Heaven 17 founder goes from Temptation to a 3D Millennium Bridge

It’s been a while since Heaven 17 released their huge synth-pop record Temptation, but the band has never broken up and is playing big gigs this autumn.

Founder of the group (and The Human League for that matter) Martyn Ware isn’t just a musician though and he has joined forces with other artists to renivent Sir Norman Foster’s ‘wobbly’ London Millennium Bridge as a 3D sound system.

He is also the founder of Illustrious Company, a 3D soundscape installation company that works collaboratively with artists, museums, exhibitions, live events, dance and theatre.

Using his company’s 3D AudioScape surround-sound system, Ware has joined forces with the Greater London Authority, poet Mario Petrucci, and artistic director David Bickerstaff to turn London’s Millennium Bridge into a 3D sound system during the Olympics.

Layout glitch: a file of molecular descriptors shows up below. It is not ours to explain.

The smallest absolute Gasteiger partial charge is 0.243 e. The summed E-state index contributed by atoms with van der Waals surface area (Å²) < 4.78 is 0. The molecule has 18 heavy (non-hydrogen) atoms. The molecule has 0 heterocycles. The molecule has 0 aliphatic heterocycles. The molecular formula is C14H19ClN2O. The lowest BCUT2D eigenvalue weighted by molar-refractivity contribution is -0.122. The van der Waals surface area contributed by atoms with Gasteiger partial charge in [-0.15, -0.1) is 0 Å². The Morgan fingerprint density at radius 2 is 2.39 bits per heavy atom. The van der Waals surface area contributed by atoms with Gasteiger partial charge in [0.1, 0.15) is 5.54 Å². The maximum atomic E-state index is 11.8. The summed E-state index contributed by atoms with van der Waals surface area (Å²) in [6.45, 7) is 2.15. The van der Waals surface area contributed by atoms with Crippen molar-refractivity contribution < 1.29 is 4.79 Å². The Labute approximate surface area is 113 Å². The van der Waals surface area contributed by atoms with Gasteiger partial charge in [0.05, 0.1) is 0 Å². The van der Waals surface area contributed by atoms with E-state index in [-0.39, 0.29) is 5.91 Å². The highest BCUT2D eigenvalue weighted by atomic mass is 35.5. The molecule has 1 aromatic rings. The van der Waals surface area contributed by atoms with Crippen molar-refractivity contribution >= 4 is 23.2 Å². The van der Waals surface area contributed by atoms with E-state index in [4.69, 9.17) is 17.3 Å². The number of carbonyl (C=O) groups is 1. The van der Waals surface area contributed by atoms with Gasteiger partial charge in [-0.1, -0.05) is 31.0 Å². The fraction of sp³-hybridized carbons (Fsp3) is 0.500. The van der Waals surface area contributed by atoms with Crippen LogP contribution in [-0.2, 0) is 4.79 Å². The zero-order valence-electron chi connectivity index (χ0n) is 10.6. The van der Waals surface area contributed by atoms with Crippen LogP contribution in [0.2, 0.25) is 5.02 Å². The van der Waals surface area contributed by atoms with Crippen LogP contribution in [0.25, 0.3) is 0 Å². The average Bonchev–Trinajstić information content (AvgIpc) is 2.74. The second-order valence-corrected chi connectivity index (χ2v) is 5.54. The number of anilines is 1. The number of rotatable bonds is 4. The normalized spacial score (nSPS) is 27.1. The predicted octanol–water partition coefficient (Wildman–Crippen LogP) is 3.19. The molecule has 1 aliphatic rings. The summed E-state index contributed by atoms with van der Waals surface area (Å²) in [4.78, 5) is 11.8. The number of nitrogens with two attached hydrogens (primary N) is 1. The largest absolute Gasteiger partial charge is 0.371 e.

Created with the endorsement of The Noise Abatement Society, the Tales From The Bridge 3D soundscape will go live on the morning of the London 2012 opening ceremony on July 27th and will run every day during the Olympics from 8am to 10pm.

At the beginning of each hour, an invisible 3,746-voice choir from 73 countries will perform Water Night by Eric Whitacre’s Virtual Choir, composed by Grammy-winning composer Eric Whitacre, based on a short poem by Octavio Paz.

With more than four million visitors expected for the Olympics there is likely to be much ‘temptation’ to visit the Millennium Bridge but Heaven 17’s Ware is confident that it will be something that everybody will benefit from experiencing.

“Installing a 3D sound system on a bridge has its obvious challenges but we will be ready to go on the morning of the Olympic opening ceremony. We think we have created something special for locals and visitors that will inspire and entertain”, said Ware.

Monty (663 Posts)

Monty Munford has more than 15 years' experience in mobile, digital media, web and journalism. He is the founder of Mob76, a company that helps tech companies raise money and exit. He speaks regularly at global media events with a focus on Africa, writes a weekly column for The Telegraph, is a regular contributor to The Economist, Wired, Mashable and speaks regularly on the BBC World Service.